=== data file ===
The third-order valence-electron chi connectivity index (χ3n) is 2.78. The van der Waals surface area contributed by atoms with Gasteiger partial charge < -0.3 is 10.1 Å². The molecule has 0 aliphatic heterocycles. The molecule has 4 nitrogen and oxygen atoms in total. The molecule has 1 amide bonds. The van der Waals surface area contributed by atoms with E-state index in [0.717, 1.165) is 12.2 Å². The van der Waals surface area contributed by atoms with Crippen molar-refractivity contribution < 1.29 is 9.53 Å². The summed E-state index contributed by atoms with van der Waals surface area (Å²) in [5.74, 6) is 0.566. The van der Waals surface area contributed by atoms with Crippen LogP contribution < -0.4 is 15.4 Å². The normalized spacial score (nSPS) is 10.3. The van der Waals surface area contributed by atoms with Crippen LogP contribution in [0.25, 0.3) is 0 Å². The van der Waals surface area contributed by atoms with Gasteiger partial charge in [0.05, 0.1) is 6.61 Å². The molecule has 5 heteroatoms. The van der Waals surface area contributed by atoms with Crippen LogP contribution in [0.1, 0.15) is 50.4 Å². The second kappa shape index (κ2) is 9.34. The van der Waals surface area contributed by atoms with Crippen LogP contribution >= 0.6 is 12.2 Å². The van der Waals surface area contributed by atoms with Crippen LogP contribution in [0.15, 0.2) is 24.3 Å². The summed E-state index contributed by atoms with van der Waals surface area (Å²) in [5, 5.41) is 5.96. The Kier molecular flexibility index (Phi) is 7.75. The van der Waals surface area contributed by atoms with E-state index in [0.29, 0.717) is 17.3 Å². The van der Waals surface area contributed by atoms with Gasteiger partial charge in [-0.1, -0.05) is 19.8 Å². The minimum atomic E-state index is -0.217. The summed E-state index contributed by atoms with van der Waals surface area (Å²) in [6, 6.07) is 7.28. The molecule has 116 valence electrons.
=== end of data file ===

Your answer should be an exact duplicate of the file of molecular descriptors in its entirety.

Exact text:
The third-order valence-electron chi connectivity index (χ3n) is 2.78. The van der Waals surface area contributed by atoms with Gasteiger partial charge < -0.3 is 10.1 Å². The molecule has 0 aliphatic heterocycles. The molecule has 4 nitrogen and oxygen atoms in total. The molecule has 1 amide bonds. The van der Waals surface area contributed by atoms with E-state index in [0.717, 1.165) is 12.2 Å². The van der Waals surface area contributed by atoms with Crippen molar-refractivity contribution < 1.29 is 9.53 Å². The summed E-state index contributed by atoms with van der Waals surface area (Å²) in [5.74, 6) is 0.566. The van der Waals surface area contributed by atoms with Crippen LogP contribution < -0.4 is 15.4 Å². The normalized spacial score (nSPS) is 10.3. The van der Waals surface area contributed by atoms with Crippen LogP contribution in [0.25, 0.3) is 0 Å². The van der Waals surface area contributed by atoms with Gasteiger partial charge in [0.05, 0.1) is 6.61 Å². The molecule has 5 heteroatoms. The van der Waals surface area contributed by atoms with Crippen LogP contribution in [0.1, 0.15) is 50.4 Å². The second kappa shape index (κ2) is 9.34. The van der Waals surface area contributed by atoms with Crippen LogP contribution >= 0.6 is 12.2 Å². The van der Waals surface area contributed by atoms with Crippen LogP contribution in [0.15, 0.2) is 24.3 Å². The summed E-state index contributed by atoms with van der Waals surface area (Å²) in [5, 5.41) is 5.96. The Kier molecular flexibility index (Phi) is 7.75. The van der Waals surface area contributed by atoms with E-state index in [0.29, 0.717) is 17.3 Å². The van der Waals surface area contributed by atoms with Gasteiger partial charge in [-0.1, -0.05) is 19.8 Å². The minimum atomic E-state index is -0.217. The summed E-state index contributed by atoms with van der Waals surface area (Å²) in [6, 6.07) is 7.28. The molecule has 116 valence electrons.